Clothing Projects

Infusible ink – first and second attempt

My daughter and I wanted to make Disney princess shirts for our first try at using Infusible Ink transfer sheets by Cricut. We bought the Cricut Infusible Ink compatible shirts. Kaydence really wanted Rapunzel and I looked for a Merida silhouette.

I thought the rainbow sheet looked really cool! I took the sheets out of the box and saw a pastel rainbow. I was a little confused. I watched a couple youtube tutorials to see if I was missing something. The first video I watched said they are more vibrant when they’re transferred so I felt a little better.

These are the first sheets I bought.

I knew this shirt would be a little big on my 3-year old but there seemed to be a bit of a gap between the baby onesies and the girls sizes. We went with a small girls size and it was a bit of a dress.

The cut setting on my Cricut Explore Air 2 was set to custom and I chose the Infusible Ink setting. Personally, it was a pain to weed. Some people tried different settings and other people said it was easy to weed. I haven’t tried any other settings yet but maybe for future projects.

All done the Rapunzel cut.

I cut around the cut so I could preserve the rest of the sheet for other projects.

You can see in the picture that I had a difficult time. It feels like cardstock paper and a bit fragile. I’m used to weeding vinyl which is a little more hearty. I watched a youtube video where the person folded the transfer sheet and it cracked on the cuts and it looked really easy to just peel off the negatives with her fingers. I used a weeding tool and cursed the whole way through.

The instructions are pretty clear about the next part. I use a Cricut Easy Press but Infusible Ink is made for the Easy Press 2. It just means I let mine sit a little longer. The original press doesn’t heat up quite as hot as you need but my transfer still turned out great. You’ll do this on an ironing board or if you have an easy press mat like me you can use this instead. I have the mat and a thick piece of cardstock paper inside the shirt, positioned where the transfer will go. I put the butcher paper down that comes with the transfer sheets and preheat the area on the shirt.

Next, lay down the cut you’ve just weeded. The backing has a grip pattern which makes it easier to align on your shirt.

Follow the instructions for the Easy Press heat guide! I never do an iron-on project without checking this guide first. It’ll tell you exactly how long and how hot to iron. You can see I didn’t place the press quite as high on the picture as I should have. The top of her head is a little fuzzy. Fortunately, my daughter didn’t notice at all.

Next, my Merida shirt. I wanted the silhouette with Merida and her mother as a bear, seen below. I couldn’t get this to work on Cricut Design Space so I had to find another solution.

I looked through the Cricut access images to find a bear that I could use as the outside silhouette. Finding a Merida was easy enough. I wanted the bear to be facing forward and I wanted it to have a simple and smooth quality.

I found the Merida silhouette. There were still a couple people that didn’t know what princess this was.

You can see below that I found another bear image and I used the rainbow transfer sheet again.

Clothing Projects

My daughter’s 2nd birthday t-shirt

I probably went a bit overboard for my daughter’s 2nd birthday. I had been online window shopping for a cute outfit for her to wear but I couldn’t justify spending $15 on a shirt she’d wear for a day. So it all came back to “what can I make her?”. Now, my birthday is 4 days before hers and this year was a big one. My husband and I spent quite a bit of time getting some house and yard projects finished in time. So needless to say, we were busy.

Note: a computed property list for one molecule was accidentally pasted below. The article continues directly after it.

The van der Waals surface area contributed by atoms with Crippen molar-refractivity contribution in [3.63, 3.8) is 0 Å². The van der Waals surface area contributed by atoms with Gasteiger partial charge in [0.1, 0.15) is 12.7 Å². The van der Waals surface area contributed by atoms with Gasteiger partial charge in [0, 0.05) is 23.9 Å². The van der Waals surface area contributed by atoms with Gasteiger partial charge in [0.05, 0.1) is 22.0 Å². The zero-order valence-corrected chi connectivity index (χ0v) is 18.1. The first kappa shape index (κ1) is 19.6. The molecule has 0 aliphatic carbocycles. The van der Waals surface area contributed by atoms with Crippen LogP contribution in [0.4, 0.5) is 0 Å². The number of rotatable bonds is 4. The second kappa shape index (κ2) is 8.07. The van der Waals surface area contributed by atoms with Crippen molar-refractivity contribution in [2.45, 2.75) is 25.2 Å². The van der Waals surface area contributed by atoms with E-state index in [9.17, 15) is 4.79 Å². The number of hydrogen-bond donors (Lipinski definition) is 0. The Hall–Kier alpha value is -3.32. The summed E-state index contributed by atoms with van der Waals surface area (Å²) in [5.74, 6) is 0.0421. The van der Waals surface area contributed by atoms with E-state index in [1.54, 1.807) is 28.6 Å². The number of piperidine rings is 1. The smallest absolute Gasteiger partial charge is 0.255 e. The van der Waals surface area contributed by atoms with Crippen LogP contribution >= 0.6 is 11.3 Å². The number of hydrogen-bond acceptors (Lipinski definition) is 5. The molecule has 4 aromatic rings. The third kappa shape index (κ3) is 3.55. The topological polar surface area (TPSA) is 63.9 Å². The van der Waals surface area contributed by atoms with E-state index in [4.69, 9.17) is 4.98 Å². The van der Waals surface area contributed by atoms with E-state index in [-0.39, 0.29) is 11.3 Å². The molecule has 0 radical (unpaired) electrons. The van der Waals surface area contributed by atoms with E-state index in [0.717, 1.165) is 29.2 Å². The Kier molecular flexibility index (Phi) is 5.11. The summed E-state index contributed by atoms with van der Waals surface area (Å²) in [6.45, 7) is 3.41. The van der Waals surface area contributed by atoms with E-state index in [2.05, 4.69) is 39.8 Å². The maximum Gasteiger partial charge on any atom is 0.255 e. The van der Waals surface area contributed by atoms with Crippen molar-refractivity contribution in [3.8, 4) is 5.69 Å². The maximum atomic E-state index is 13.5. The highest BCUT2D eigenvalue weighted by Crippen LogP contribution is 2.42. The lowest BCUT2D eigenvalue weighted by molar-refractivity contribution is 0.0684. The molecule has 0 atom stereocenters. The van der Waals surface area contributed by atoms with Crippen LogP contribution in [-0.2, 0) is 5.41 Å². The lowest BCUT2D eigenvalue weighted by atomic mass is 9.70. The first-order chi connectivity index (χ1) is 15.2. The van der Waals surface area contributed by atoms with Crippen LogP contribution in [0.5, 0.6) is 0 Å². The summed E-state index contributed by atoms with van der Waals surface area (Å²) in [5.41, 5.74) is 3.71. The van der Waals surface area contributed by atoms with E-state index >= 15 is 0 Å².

But just like any parent, we’d do anything for our kids.

So here’s the top I made for her special day, step by step.

Step 1: I searched peace thinking that a peace sign and the number two are both what I was looking for. I found a design I liked. I didn’t need the details in dark purple, just the outline.


Step 2: Open “Layers” on the bottom panel (I was working on my iPad) to separate the dark and light purple layers.


Step 3: Delete the dark purple layer. Now you have the base for your iron-on.


Step 4: I changed the colour to grey because I thought I was going to use silver vinyl and I wanted to be able to visualize what it would look like. This isn’t a necessary step.


Step 5: Pick a font you’d like to write in. Chloe is a favourite of mine because it’s easy to read while also whimsical.


Step 6: I chose to write “I’m this many” so I typed each word individually so I could have more control over the spacing.


Step 7: I duplicated the font and changed the typing so that each font box would match in size.


Step 8: I used the grid background to space the text boxes evenly apart vertically.


Step 9: Then, I highlighted all three boxes and aligned them by clicking “Align” then “Align centre” (Side note: my writing is constantly being spellchecked and underlined because I’m giving a tutorial on an American app while trying to use British/Canadian spelling. Oi.)


Step 10: I dragged my hand back behind the new font and clicked “Arrange” then “Send to back”. This part I didn’t have the program align because it is slightly off-centre but it looks more polished this way.


Step 11: Drag a box around the “I’m” text box and the hand. The button “slice” should be clickable. It will send the other 2 text boxes to the back.


Step 12: Click the “I’m” box and delete. Now you should be left with a hand and “I’m” is cut out.


Step 13: Click the hand layer then “Arrange” and “Move to back”.


Step 14: Continue the same process with the other two text boxes. Delete the remaining gray font until you’re left with your final product.


Step 15: I knew on a 2T shirt that a 6 inch logo would work, but yours may be different. I held my cricut mat up to the shirt to try to visualize.


Step 16: You can start to create! Make sure when you’re cutting iron-on that you mirror it first. Cut it out!


Step 17: Here’s a shot of the images and fonts I used. All free with a cricut subscription.


Step 18: After you’ve weeded the negative vinyl (you can find a more in-depth tutorial on weeding here), place it on the shirt to find the placement. I eyeballed it. What’s the worst that can happen?


Step 19: I had the iron set to cotton and I used a kitchen towel between the iron and the shirt. It didn’t take long for it to fuse. To see what vinyl I used and for more on ironing vinyl visit another tutorial of mine here.